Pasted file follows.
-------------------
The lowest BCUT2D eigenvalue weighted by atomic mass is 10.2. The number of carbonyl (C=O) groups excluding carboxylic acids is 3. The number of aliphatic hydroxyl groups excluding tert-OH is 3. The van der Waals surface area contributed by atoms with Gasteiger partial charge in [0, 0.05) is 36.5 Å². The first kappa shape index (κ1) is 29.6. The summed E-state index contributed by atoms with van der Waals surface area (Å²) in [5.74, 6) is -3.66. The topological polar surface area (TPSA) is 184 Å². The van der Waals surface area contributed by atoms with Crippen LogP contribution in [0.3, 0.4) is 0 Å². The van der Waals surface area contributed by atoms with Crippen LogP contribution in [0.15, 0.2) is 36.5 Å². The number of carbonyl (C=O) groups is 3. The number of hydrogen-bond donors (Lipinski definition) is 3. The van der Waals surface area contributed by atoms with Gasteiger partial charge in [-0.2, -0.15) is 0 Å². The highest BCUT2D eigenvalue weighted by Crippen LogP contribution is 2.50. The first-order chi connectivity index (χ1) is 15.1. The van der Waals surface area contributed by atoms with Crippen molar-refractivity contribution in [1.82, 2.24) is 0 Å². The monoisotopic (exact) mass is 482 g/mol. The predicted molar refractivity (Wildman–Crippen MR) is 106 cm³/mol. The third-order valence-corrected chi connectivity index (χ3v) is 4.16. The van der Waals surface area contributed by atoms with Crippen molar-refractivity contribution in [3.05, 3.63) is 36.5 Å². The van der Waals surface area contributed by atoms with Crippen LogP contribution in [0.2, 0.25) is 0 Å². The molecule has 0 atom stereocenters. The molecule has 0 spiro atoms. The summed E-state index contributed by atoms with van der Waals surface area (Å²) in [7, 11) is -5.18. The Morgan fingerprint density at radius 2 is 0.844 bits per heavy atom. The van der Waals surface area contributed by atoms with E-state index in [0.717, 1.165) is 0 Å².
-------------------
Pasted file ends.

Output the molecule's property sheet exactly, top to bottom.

The lowest BCUT2D eigenvalue weighted by atomic mass is 10.2. The number of carbonyl (C=O) groups excluding carboxylic acids is 3. The number of aliphatic hydroxyl groups excluding tert-OH is 3. The van der Waals surface area contributed by atoms with Gasteiger partial charge in [0, 0.05) is 36.5 Å². The first kappa shape index (κ1) is 29.6. The summed E-state index contributed by atoms with van der Waals surface area (Å²) in [5.74, 6) is -3.66. The topological polar surface area (TPSA) is 184 Å². The van der Waals surface area contributed by atoms with Crippen LogP contribution in [0.3, 0.4) is 0 Å². The van der Waals surface area contributed by atoms with Crippen LogP contribution in [0.15, 0.2) is 36.5 Å². The number of carbonyl (C=O) groups is 3. The number of hydrogen-bond donors (Lipinski definition) is 3. The van der Waals surface area contributed by atoms with Gasteiger partial charge in [-0.2, -0.15) is 0 Å². The highest BCUT2D eigenvalue weighted by Crippen LogP contribution is 2.50. The first-order chi connectivity index (χ1) is 15.1. The van der Waals surface area contributed by atoms with Crippen molar-refractivity contribution in [1.82, 2.24) is 0 Å². The monoisotopic (exact) mass is 482 g/mol. The predicted molar refractivity (Wildman–Crippen MR) is 106 cm³/mol. The third-order valence-corrected chi connectivity index (χ3v) is 4.16. The van der Waals surface area contributed by atoms with Crippen molar-refractivity contribution in [3.05, 3.63) is 36.5 Å². The van der Waals surface area contributed by atoms with Crippen LogP contribution in [0.2, 0.25) is 0 Å². The molecule has 0 atom stereocenters. The molecule has 0 spiro atoms. The summed E-state index contributed by atoms with van der Waals surface area (Å²) in [7, 11) is -5.18. The Morgan fingerprint density at radius 2 is 0.844 bits per heavy atom. The van der Waals surface area contributed by atoms with E-state index in [0.717, 1.165) is 0 Å².